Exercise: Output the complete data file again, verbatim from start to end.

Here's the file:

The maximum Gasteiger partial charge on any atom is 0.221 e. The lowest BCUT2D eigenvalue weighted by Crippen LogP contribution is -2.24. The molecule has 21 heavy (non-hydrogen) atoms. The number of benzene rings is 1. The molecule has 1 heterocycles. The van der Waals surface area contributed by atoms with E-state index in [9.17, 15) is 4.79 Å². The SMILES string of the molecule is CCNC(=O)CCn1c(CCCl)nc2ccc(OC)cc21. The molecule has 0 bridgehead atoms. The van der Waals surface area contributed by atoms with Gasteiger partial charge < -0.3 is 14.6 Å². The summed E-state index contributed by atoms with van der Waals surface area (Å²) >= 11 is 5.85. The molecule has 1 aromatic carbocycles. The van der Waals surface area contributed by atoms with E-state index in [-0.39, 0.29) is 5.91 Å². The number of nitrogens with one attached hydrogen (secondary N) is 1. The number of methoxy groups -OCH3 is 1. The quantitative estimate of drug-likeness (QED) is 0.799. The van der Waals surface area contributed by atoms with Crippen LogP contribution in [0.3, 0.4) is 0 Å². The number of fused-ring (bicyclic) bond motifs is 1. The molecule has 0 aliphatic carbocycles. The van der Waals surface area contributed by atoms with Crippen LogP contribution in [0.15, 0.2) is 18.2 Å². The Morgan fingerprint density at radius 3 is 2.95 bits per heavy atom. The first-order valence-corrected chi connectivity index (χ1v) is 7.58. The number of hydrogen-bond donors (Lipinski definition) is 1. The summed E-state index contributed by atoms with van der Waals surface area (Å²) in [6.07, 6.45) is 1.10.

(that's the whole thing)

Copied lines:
The maximum Gasteiger partial charge on any atom is 0.221 e. The lowest BCUT2D eigenvalue weighted by Crippen LogP contribution is -2.24. The molecule has 21 heavy (non-hydrogen) atoms. The number of benzene rings is 1. The molecule has 1 heterocycles. The van der Waals surface area contributed by atoms with E-state index in [9.17, 15) is 4.79 Å². The SMILES string of the molecule is CCNC(=O)CCn1c(CCCl)nc2ccc(OC)cc21. The molecule has 0 bridgehead atoms. The van der Waals surface area contributed by atoms with Gasteiger partial charge < -0.3 is 14.6 Å². The summed E-state index contributed by atoms with van der Waals surface area (Å²) >= 11 is 5.85. The molecule has 1 aromatic carbocycles. The van der Waals surface area contributed by atoms with E-state index in [-0.39, 0.29) is 5.91 Å². The number of nitrogens with one attached hydrogen (secondary N) is 1. The number of methoxy groups -OCH3 is 1. The quantitative estimate of drug-likeness (QED) is 0.799. The van der Waals surface area contributed by atoms with Crippen LogP contribution in [0.3, 0.4) is 0 Å². The number of fused-ring (bicyclic) bond motifs is 1. The molecule has 0 aliphatic carbocycles. The van der Waals surface area contributed by atoms with Crippen LogP contribution in [0.15, 0.2) is 18.2 Å². The Morgan fingerprint density at radius 3 is 2.95 bits per heavy atom. The first-order valence-corrected chi connectivity index (χ1v) is 7.58. The number of hydrogen-bond donors (Lipinski definition) is 1. The summed E-state index contributed by atoms with van der Waals surface area (Å²) in [6.07, 6.45) is 1.10.